EK: Well I think austerity is a much abused word, I prefer to call it fiscal discipline or financial, financial competency. The mandate to me was two-fold. One, sort out your public finances, and two get your country working. Now we have 90 percent of the adjustment done, the last big imposition and challenge for people has been the bringing in of water charges, the last country in the OECD to do so. Evidence shows an extraordinary wastage of water through leakage and inferior infrastructure and so on. So the government are focused, absolutely focused, on finishing that the job people gave us and that's to have our deficit below 3 percent by 2015 and move on, have it eliminated by 2018. But at the same time to use the flexibility in an economy that is now beginning to grow, to show flexibility for taxpayers. Remember in Ireland, the marginal rate of 52 percent has hit by the industrial regime as 32,800, it's much too low, and the Finance Minister has said that his priority for the next two budgets is that if the economy continues to grow, if he's got the flexibility, he's got to show a response to people who have put up with a lot of challenges in the last three years.

SS: Sir there are comments saying that you do not have the flexibility for fiscal retrenchment as well, that high level of taxes, and increased levels of taxes, whether it be property taxes, water taxes, high marginal rates of income tax as well, they have to stay in place because of this catastrophic, huge level of stock debt the government has.

EK: Well these were part of the programme that we signed on for before ages of the bailout programme. 90 percent of people plus are compliant with the property charges and despite the sort of fears that there were at the very beginning, that there was going to be an extraordinarily high level of payment, people have been accepting of the ranges that have been set by government for the contribution to be made here. And the changes being brought at local government mean that locally-elected politicians are going to have to make the decisions about how that's spent, publish those audits so that people in this country will see what they're getting for the taxes that they pay. They will know the services and the quality of them that is being provided for them.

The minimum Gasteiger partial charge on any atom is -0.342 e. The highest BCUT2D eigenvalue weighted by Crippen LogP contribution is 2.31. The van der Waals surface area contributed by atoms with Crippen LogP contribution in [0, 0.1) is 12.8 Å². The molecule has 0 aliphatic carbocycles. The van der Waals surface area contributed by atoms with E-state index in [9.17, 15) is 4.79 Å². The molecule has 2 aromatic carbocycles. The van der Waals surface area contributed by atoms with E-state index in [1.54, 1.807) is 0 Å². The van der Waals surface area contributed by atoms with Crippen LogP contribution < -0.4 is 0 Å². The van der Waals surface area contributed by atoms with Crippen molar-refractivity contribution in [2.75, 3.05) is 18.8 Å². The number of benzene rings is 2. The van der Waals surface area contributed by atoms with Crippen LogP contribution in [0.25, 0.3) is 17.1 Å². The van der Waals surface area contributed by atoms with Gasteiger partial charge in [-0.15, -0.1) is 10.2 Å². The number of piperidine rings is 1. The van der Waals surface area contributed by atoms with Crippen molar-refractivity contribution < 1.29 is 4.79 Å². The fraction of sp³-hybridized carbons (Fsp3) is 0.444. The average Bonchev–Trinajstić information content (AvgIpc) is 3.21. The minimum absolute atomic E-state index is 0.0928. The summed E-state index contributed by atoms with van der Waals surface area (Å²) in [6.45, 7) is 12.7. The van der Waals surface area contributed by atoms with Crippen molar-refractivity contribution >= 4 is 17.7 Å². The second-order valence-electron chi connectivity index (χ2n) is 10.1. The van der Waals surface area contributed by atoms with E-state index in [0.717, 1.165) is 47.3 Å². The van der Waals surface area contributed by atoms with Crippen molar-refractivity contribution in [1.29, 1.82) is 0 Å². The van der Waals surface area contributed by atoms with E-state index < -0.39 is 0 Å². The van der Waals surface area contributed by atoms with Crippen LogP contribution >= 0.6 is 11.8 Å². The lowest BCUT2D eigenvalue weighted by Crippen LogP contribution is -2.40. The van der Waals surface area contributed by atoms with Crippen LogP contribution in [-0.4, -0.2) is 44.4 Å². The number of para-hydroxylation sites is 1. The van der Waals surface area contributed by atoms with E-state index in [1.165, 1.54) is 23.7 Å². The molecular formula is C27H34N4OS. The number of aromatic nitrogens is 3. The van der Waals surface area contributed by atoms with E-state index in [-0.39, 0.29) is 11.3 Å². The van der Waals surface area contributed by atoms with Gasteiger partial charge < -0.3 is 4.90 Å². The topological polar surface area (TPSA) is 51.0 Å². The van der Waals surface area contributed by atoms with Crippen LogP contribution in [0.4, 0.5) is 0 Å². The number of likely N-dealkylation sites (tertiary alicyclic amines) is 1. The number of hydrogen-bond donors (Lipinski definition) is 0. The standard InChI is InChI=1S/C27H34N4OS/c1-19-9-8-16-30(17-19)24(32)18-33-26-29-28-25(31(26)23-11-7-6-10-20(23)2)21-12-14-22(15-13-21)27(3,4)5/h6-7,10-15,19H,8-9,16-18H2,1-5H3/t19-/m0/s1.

SS: Moving back to the point you raised about the rate that Ireland is having to pay for its benchmark financing, 10-year money, from 15 percent down to as you say 2.6 percent as well. Surely you don't trust the financial markets now, any more than you trusted them when they were charging you 15 percent? The irrational pessimism being replaced by irrational exuberance now. I mean the NTMA is raising its 2015 money, already having its 2014 money. You don't trust the financial markets, do you sir?

EK: It's a sign of the times that we've come from a point where objective opinion internationally are saying you have no integrity, you have no credibility, you have no word, you can't be trusted, to a point where they've gone from 15 percent to 2.6. As you know, the markets anticipate, they don't react. And they've made their judgement that this is an extraordinarily attractive country now for investment. We intend to keep it that way. I can't predict what markets will do in 12 months' time, or 6 months' time, or whatever, but we as a government are focused on completing the job that was given to us by the people, sorting out public finances and get our country working again.